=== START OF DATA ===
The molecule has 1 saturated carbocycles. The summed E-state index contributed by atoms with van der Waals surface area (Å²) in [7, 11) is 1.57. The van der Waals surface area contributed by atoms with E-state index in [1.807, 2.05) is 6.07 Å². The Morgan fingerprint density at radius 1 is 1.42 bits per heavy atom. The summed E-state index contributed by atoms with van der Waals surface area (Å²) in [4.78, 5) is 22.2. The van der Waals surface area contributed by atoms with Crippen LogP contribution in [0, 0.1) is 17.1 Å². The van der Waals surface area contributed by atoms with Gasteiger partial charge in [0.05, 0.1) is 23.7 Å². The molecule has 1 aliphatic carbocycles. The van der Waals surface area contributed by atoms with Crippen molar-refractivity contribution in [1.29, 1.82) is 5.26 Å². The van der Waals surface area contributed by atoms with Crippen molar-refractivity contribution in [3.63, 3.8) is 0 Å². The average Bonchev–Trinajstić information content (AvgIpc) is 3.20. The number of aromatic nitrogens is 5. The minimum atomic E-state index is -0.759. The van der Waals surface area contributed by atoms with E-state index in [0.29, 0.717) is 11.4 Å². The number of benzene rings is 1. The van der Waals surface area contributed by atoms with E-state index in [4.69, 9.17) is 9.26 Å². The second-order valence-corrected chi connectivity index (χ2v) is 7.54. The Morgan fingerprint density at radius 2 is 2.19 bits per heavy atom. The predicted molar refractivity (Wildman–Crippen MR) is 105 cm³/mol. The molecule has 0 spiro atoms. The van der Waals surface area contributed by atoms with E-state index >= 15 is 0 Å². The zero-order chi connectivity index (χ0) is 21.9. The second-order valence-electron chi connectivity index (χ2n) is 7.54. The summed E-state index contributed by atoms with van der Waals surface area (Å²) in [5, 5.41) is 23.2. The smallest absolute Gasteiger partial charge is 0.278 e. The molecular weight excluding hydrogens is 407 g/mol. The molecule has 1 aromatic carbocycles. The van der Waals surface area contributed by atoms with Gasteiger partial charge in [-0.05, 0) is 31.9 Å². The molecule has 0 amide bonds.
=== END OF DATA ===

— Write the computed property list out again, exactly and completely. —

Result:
The molecule has 1 saturated carbocycles. The summed E-state index contributed by atoms with van der Waals surface area (Å²) in [7, 11) is 1.57. The van der Waals surface area contributed by atoms with E-state index in [1.807, 2.05) is 6.07 Å². The Morgan fingerprint density at radius 1 is 1.42 bits per heavy atom. The summed E-state index contributed by atoms with van der Waals surface area (Å²) in [4.78, 5) is 22.2. The van der Waals surface area contributed by atoms with Crippen LogP contribution in [0, 0.1) is 17.1 Å². The van der Waals surface area contributed by atoms with Gasteiger partial charge in [0.05, 0.1) is 23.7 Å². The molecule has 1 aliphatic carbocycles. The van der Waals surface area contributed by atoms with Crippen molar-refractivity contribution in [1.29, 1.82) is 5.26 Å². The van der Waals surface area contributed by atoms with Crippen molar-refractivity contribution in [3.63, 3.8) is 0 Å². The average Bonchev–Trinajstić information content (AvgIpc) is 3.20. The number of aromatic nitrogens is 5. The minimum atomic E-state index is -0.759. The van der Waals surface area contributed by atoms with E-state index in [0.29, 0.717) is 11.4 Å². The number of benzene rings is 1. The van der Waals surface area contributed by atoms with E-state index in [4.69, 9.17) is 9.26 Å². The second-order valence-corrected chi connectivity index (χ2v) is 7.54. The Morgan fingerprint density at radius 2 is 2.19 bits per heavy atom. The predicted molar refractivity (Wildman–Crippen MR) is 105 cm³/mol. The molecule has 0 spiro atoms. The van der Waals surface area contributed by atoms with E-state index >= 15 is 0 Å². The zero-order chi connectivity index (χ0) is 21.9. The second-order valence-electron chi connectivity index (χ2n) is 7.54. The summed E-state index contributed by atoms with van der Waals surface area (Å²) in [5, 5.41) is 23.2. The smallest absolute Gasteiger partial charge is 0.278 e. The molecular weight excluding hydrogens is 407 g/mol. The molecule has 1 aromatic carbocycles. The van der Waals surface area contributed by atoms with Gasteiger partial charge in [-0.05, 0) is 31.9 Å². The molecule has 0 amide bonds.